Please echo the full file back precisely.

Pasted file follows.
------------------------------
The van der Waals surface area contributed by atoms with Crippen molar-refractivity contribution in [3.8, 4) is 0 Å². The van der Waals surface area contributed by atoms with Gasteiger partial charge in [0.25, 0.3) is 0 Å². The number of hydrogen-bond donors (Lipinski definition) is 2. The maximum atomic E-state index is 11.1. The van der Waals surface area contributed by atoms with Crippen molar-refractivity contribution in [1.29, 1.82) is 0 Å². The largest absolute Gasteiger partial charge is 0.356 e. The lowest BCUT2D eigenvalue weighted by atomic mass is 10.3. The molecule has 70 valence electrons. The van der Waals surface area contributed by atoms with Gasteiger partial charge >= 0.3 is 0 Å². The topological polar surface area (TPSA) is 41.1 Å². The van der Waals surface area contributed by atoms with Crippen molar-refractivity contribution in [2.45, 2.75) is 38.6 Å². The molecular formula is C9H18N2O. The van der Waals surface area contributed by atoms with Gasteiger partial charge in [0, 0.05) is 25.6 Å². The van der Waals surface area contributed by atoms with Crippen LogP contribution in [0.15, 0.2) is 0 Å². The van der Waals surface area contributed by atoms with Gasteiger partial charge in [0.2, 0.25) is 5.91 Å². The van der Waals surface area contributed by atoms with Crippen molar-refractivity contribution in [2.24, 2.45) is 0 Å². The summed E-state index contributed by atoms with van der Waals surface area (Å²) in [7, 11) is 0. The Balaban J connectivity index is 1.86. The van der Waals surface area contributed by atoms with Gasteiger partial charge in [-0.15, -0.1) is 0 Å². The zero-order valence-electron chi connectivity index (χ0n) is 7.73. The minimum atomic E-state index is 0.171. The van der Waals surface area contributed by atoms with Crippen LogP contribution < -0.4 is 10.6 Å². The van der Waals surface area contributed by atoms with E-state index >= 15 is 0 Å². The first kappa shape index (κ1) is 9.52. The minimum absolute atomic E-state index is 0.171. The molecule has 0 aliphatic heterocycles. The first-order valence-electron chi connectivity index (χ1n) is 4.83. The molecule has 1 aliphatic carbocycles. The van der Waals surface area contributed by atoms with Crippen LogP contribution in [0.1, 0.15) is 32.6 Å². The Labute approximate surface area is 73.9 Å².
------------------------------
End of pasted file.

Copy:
The van der Waals surface area contributed by atoms with Crippen molar-refractivity contribution in [3.8, 4) is 0 Å². The van der Waals surface area contributed by atoms with Gasteiger partial charge in [0.25, 0.3) is 0 Å². The number of hydrogen-bond donors (Lipinski definition) is 2. The maximum atomic E-state index is 11.1. The van der Waals surface area contributed by atoms with Crippen molar-refractivity contribution in [1.29, 1.82) is 0 Å². The largest absolute Gasteiger partial charge is 0.356 e. The lowest BCUT2D eigenvalue weighted by atomic mass is 10.3. The molecule has 70 valence electrons. The van der Waals surface area contributed by atoms with Gasteiger partial charge >= 0.3 is 0 Å². The topological polar surface area (TPSA) is 41.1 Å². The van der Waals surface area contributed by atoms with Crippen molar-refractivity contribution in [2.45, 2.75) is 38.6 Å². The molecular formula is C9H18N2O. The van der Waals surface area contributed by atoms with Gasteiger partial charge in [0, 0.05) is 25.6 Å². The van der Waals surface area contributed by atoms with Crippen LogP contribution in [0.15, 0.2) is 0 Å². The van der Waals surface area contributed by atoms with Gasteiger partial charge in [0.2, 0.25) is 5.91 Å². The van der Waals surface area contributed by atoms with Crippen molar-refractivity contribution in [2.24, 2.45) is 0 Å². The summed E-state index contributed by atoms with van der Waals surface area (Å²) in [7, 11) is 0. The Balaban J connectivity index is 1.86. The van der Waals surface area contributed by atoms with Gasteiger partial charge in [-0.15, -0.1) is 0 Å². The zero-order valence-electron chi connectivity index (χ0n) is 7.73. The minimum atomic E-state index is 0.171. The van der Waals surface area contributed by atoms with Crippen LogP contribution < -0.4 is 10.6 Å². The van der Waals surface area contributed by atoms with E-state index >= 15 is 0 Å². The first kappa shape index (κ1) is 9.52. The minimum absolute atomic E-state index is 0.171. The molecule has 0 aliphatic heterocycles. The first-order valence-electron chi connectivity index (χ1n) is 4.83. The molecule has 1 aliphatic carbocycles. The van der Waals surface area contributed by atoms with Crippen LogP contribution in [0.1, 0.15) is 32.6 Å². The Labute approximate surface area is 73.9 Å².